Interoperability - but on whose terms?

Every once in a while, Microsoft issues an "Executive E-mail". The latest of these exercises in public relations comes from Bill Gates, and it's titled Building Software That Is Interoperable By Design. It's worth examining this e-mail a bit more closely to see just what Microsoft means by "interoperability" these days.

On the plus side, Gates recognizes that we all need to make systems from different vendors work together, and that this is a hard and perennial problem. He seems to me (from a developer point of view) to be going down the right path by saying "With a common understanding of basic protocols, different software can interact smoothly with little or no specific knowledge of each other." Experience has indeed shown us that this is a much better strategy than, say, binary compatibility for everything.

But after that strong start, he wanders off into a bunch of statements that I find a lot more questionable from the technical level (though understandable as market-speak). Let's look at some of these:

  • Adherence to a published standard is not all that important. This is easy for a company with many secret "standards" of its own to say, of course. Saying this amounts to saying that Microsoft is for interoperability, as long as they get the parts that you get to interoperate with.
  • XML Web Services are the best path to interoperability and eliminating friction between heterogeneous components. Well, that may be true if you're one of the companies pushing the entire baroque WS-* stack of protocols. But there are disadvantages to XML and Web services as well, ranging from verbosity to complexity of implementation, that make me skeptical. I don't think we'll look back in five years and say "hey, that really was the answer!"
  • Open source is bad for interoperability because it adds testing complexity and fragments the market. I think at this point Microsoft would claim that open source software caused tooth decay if they thought anyone would believe them

There's also some bait-and-switch going on in this e-mail. Gates points to Office 2003 as an example of data interoperability: "Office documents, spreadsheets and forms can be saved in an XML file format that is freely available for anyone to license and use." Well, that's a good thing, except that (a) the license appears to be incompatible with most open source software and (b) most people don't save their Office documents as XML; rather, they keep them in Microsoft's proprietary, non-interoperable binary formats.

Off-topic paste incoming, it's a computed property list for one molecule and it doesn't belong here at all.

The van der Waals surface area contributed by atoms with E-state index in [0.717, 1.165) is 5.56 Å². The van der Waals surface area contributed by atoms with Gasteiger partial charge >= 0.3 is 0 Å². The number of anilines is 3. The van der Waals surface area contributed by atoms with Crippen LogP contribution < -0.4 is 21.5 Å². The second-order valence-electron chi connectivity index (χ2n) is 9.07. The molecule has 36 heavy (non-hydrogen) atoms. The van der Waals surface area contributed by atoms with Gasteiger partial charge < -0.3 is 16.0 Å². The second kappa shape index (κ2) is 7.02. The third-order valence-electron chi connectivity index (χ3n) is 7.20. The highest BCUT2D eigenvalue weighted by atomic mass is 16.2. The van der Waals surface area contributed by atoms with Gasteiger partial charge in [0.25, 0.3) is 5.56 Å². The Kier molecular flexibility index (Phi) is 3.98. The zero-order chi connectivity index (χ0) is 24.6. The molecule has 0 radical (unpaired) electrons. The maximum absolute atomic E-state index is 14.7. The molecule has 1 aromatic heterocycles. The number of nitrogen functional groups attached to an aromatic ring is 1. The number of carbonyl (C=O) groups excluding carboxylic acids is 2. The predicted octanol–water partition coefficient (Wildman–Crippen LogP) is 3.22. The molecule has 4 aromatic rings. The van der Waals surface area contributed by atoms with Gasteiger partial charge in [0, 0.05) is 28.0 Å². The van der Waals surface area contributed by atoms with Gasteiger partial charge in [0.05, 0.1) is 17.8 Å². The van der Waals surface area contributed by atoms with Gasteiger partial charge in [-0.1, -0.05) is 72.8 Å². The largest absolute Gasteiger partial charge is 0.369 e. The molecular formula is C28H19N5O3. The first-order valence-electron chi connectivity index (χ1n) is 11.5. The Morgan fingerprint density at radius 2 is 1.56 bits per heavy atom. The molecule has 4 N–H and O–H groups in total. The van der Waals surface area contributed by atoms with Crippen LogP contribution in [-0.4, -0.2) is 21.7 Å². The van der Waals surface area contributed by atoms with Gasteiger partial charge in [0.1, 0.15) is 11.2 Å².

But my greatest concern with this "we love interoperability" goes beyond such nitpicking. I find it difficult to reconcile this image of Microsoft as the nicely interoperable company with its history. Off the top of my head, we have the lengthy antitrust battle that resulted in Microsoft being ordered to open up some APIs for licensing so that people actually could build interoperable (and the continuing charges that the licensing fees are high and the program not successfully implemented); the attempt to patent and license the FAT file format (subsequently rejected by the Patent Office); and the attempt to attach a non-GPL compatible license to the CIFS documentation (which could have been useful to the open source Samba project if they hadn't already figured out everythign in the document.

Don't get me wrong: I think interoperability between different vendors' software is a great thing, and I'm always happy to see Microsoft build software that plays well with others. I just don't think that a company that continues to try to fence out large segments of the development market from interoperating with their own products, and that tries to set its own terms for interoperability, should be out there claiming to be the industry leader in this regard.

About the Author

Mike Gunderloy has been developing software for a quarter-century now, and writing about it for nearly as long. He walked away from a .NET development career in 2006 and has been a happy Rails user ever since. Mike blogs at A Fresh Cup.